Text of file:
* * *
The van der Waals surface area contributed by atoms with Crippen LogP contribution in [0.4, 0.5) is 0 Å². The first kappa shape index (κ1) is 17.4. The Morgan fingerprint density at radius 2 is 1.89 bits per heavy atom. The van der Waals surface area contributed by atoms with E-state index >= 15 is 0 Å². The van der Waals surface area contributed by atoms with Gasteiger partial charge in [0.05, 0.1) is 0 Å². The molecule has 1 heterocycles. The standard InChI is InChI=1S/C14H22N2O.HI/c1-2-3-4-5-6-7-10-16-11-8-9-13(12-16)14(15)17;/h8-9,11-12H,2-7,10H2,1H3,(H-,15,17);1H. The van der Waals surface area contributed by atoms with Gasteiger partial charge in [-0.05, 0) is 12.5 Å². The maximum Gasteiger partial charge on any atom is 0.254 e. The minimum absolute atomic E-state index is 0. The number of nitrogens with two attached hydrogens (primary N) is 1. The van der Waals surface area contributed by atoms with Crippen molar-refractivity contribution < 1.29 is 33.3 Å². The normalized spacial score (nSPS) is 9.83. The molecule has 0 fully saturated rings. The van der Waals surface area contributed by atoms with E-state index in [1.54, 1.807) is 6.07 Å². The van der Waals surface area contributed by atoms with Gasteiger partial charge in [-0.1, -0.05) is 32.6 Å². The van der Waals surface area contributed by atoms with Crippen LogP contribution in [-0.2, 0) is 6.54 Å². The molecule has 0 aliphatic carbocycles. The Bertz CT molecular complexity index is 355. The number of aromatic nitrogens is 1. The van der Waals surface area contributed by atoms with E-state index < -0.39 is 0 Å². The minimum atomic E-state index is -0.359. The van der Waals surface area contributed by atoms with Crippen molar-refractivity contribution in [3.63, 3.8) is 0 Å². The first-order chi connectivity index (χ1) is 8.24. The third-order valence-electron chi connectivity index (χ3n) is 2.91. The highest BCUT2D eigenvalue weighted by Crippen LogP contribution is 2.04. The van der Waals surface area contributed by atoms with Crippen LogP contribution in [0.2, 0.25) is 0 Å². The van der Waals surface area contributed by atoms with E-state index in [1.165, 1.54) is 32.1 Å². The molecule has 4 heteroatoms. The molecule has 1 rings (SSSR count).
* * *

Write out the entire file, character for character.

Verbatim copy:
The van der Waals surface area contributed by atoms with Crippen LogP contribution in [0.4, 0.5) is 0 Å². The first kappa shape index (κ1) is 17.4. The Morgan fingerprint density at radius 2 is 1.89 bits per heavy atom. The van der Waals surface area contributed by atoms with E-state index >= 15 is 0 Å². The van der Waals surface area contributed by atoms with Gasteiger partial charge in [0.05, 0.1) is 0 Å². The molecule has 1 heterocycles. The standard InChI is InChI=1S/C14H22N2O.HI/c1-2-3-4-5-6-7-10-16-11-8-9-13(12-16)14(15)17;/h8-9,11-12H,2-7,10H2,1H3,(H-,15,17);1H. The van der Waals surface area contributed by atoms with Gasteiger partial charge in [-0.05, 0) is 12.5 Å². The maximum Gasteiger partial charge on any atom is 0.254 e. The minimum absolute atomic E-state index is 0. The number of nitrogens with two attached hydrogens (primary N) is 1. The van der Waals surface area contributed by atoms with Crippen molar-refractivity contribution < 1.29 is 33.3 Å². The normalized spacial score (nSPS) is 9.83. The molecule has 0 fully saturated rings. The van der Waals surface area contributed by atoms with E-state index in [1.54, 1.807) is 6.07 Å². The van der Waals surface area contributed by atoms with Gasteiger partial charge in [-0.1, -0.05) is 32.6 Å². The van der Waals surface area contributed by atoms with Crippen LogP contribution in [-0.2, 0) is 6.54 Å². The molecule has 0 aliphatic carbocycles. The Bertz CT molecular complexity index is 355. The number of aromatic nitrogens is 1. The van der Waals surface area contributed by atoms with E-state index < -0.39 is 0 Å². The minimum atomic E-state index is -0.359. The van der Waals surface area contributed by atoms with Crippen molar-refractivity contribution in [3.63, 3.8) is 0 Å². The first-order chi connectivity index (χ1) is 8.24. The third-order valence-electron chi connectivity index (χ3n) is 2.91. The highest BCUT2D eigenvalue weighted by Crippen LogP contribution is 2.04. The van der Waals surface area contributed by atoms with Crippen LogP contribution in [0.2, 0.25) is 0 Å². The van der Waals surface area contributed by atoms with E-state index in [1.165, 1.54) is 32.1 Å². The molecule has 4 heteroatoms. The molecule has 1 rings (SSSR count).